Practical Chivalry: The Training of Horses for Tournaments and Warfare
By Carroll Gillmor
Studies in Medieval and Renaissance History, Vol.13 (1992)
Introduction: Inventions harness the physical environment for human needs, and sometimes become potent symbols. A classic symbol of restraint has been the bridle bit of the horse. Indeed, the prospect of putting a bit into the pernicious mouth of Catiline seemed as appropriate an image to Cicero as to those medieval iconographers who placed bits into the mouth of the Virtue Temperance. Later,the symbolic association of the horse with aristocratic status emerged from the perception of the mounted knight as the cornerstone of tactical decisiveness in medieval battles.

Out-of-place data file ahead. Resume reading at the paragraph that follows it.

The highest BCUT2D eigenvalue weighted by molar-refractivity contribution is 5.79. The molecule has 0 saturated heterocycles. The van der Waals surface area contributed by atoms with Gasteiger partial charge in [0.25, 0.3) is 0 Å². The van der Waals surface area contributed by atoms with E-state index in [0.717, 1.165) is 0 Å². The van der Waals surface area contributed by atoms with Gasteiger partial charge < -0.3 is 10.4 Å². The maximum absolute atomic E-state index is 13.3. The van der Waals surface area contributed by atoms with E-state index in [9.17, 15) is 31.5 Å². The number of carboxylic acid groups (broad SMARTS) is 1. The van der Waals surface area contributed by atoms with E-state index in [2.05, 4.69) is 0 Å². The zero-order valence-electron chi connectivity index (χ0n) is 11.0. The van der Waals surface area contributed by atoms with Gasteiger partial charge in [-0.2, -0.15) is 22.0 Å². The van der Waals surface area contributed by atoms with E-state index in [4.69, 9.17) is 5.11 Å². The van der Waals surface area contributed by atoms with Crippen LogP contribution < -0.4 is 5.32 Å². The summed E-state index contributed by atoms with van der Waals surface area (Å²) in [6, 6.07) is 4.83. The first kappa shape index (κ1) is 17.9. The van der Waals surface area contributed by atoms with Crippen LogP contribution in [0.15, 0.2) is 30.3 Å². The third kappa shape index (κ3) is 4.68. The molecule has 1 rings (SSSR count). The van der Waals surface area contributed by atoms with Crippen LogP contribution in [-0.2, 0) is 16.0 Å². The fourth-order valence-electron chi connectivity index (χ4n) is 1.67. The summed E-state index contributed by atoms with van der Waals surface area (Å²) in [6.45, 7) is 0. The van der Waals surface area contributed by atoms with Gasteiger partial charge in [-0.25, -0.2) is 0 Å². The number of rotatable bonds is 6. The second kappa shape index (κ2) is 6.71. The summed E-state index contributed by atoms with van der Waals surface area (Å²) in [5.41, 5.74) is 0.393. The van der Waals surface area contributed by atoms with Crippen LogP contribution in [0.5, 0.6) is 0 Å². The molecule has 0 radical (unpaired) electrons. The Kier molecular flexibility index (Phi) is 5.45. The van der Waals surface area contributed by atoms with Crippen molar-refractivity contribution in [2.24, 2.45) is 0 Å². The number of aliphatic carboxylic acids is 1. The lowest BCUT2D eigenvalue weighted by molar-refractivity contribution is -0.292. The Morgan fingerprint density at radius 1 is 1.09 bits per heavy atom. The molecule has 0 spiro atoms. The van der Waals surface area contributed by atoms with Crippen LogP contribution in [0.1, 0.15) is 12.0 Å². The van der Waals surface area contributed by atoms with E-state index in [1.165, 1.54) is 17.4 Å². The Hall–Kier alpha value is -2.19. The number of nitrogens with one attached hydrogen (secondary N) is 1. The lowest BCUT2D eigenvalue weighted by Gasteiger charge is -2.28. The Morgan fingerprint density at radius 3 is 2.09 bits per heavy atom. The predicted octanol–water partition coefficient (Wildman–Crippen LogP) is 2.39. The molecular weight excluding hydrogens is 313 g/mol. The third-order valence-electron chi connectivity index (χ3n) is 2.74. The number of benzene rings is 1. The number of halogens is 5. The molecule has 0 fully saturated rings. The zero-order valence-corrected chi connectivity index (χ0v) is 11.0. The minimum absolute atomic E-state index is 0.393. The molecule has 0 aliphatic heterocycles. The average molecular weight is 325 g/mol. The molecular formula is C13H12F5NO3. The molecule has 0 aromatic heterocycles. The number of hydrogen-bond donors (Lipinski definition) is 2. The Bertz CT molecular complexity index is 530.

Scholarship of the last twenty years has largely disproven the central role of mounted shock combat in medieval warfare, but has also increased our understanding of the basic ecological, veterinary, and biological factors that both enhanced and limited the military uses of horses in the Middle Ages.